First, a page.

sudo gpartedon my Ubuntu desktop to make the partitioning and formatting easier. I also added a swap partition for some future Debian experiments, but this isn't necessary. For now you can safely skip the swap-partition step, just make sure you have a ext3 partition formatted (is the importance of the ext3 bit clear enough you think?).
Download gnu-tar, initrd.bin, zImage.bin, updater.sh and android-root.tar.gz and copy the files to the freshly formatted (ext3) SD memory card.
The flashing is done in the usual way.
1. Remove battery and power adapter cable
2. Wait for 5 seconds
3. Replace battery, close and lock battery cover
4. Attach power adapter cable
5. Keep OK button pressed while pressing on/off switch
6. From the Japanese menu, choose option 4 (Update), then 2 (SD) and finally Y
You're asked if you want to flash the kernel, erase the flash, flash the root filesystem and finally the Android root filesystem. You can except all questions with the defaults (all yes). Only the last bit, the extraction of the Android root filesystem, doesn't work (yet). It doesn't seem to be possible to extract a tar archive to an ext3 formatted SD from the flashing environment (Permission denied). We need to do an extra step because of that unfortunately.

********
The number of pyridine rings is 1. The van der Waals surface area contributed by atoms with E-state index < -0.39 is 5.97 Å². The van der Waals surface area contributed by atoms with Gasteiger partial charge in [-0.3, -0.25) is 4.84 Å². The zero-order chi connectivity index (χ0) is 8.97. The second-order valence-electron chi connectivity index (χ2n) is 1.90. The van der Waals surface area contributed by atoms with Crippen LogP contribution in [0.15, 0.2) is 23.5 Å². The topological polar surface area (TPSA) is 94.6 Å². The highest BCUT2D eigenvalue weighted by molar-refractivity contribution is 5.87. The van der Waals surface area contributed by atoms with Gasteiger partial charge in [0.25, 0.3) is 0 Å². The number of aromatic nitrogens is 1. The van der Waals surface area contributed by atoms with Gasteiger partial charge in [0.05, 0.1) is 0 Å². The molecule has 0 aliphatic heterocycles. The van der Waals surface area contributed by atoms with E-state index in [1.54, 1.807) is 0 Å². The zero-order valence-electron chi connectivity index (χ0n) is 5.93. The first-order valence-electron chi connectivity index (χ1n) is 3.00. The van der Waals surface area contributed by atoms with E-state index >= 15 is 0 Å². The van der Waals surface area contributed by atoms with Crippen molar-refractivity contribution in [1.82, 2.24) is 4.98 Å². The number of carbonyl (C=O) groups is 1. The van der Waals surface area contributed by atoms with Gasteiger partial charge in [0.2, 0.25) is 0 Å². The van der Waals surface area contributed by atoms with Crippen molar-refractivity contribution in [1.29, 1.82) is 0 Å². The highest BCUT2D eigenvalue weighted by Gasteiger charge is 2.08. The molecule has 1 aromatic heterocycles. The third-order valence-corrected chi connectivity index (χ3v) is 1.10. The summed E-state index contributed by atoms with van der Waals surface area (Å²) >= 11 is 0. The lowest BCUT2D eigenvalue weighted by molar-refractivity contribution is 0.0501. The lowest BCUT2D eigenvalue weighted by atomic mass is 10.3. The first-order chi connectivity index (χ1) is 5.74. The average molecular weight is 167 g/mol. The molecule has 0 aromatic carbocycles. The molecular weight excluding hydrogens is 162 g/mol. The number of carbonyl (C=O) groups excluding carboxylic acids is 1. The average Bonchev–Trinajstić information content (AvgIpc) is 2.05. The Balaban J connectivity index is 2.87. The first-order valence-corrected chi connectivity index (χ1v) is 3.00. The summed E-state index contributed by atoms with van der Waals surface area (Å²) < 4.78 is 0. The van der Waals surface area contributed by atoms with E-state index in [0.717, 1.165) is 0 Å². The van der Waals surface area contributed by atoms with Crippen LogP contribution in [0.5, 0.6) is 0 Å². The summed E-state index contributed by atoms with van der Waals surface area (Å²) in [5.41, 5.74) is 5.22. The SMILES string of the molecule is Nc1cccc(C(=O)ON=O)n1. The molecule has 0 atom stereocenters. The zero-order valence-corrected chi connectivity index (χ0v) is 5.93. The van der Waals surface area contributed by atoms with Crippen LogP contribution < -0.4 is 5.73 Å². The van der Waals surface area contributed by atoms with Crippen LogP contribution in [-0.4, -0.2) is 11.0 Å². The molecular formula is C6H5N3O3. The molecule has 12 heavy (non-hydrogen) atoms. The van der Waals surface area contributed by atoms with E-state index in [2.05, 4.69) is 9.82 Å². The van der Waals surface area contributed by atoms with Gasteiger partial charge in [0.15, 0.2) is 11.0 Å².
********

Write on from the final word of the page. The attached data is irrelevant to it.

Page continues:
After flashing the Zaurus is rebooted automatically and Altboot is started. Choose option 1 so the Zaurus boots from internal flash memory. Login with root and extract the android root filesystem manually.
cd /media/cardDepending on the speed of your SD card this can take a while.
tar -xzpf android-root.tar.gz
Now, I found out the best way to handle now is doing a full reset (power off, battery remove, 5sec wait, replace battery and power on). The Zaurus boots, and when Altboot starts choose option 3, boot from SD. The first time you do this you'll be asked for some input. One is the administrator password for Altboot and the other is a question if you want to copy the home directory. Answer yes to this question!
The machine now boots from SD and you can login as usual with root.
To start Android, simply run
And now, let the party begin!
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Hopefully I will be able to test the SL-C1000 version tonight. More on this later.
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See the articles in techworld and pcadvisor
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The word that we as proud owners of a Zaurus are part of the happy few Android users is traveling fast. Thanks for mentioning my efforts guys, but most credits go to others, I just followed their instructions and created a hassle-free installation so others can give it a try as well.
I've added the installation instructions from my earlier post in the menu on the left. Installation won't get easier than this I think, and believe me, it's really worth giving it a try. So install it while it's still fresh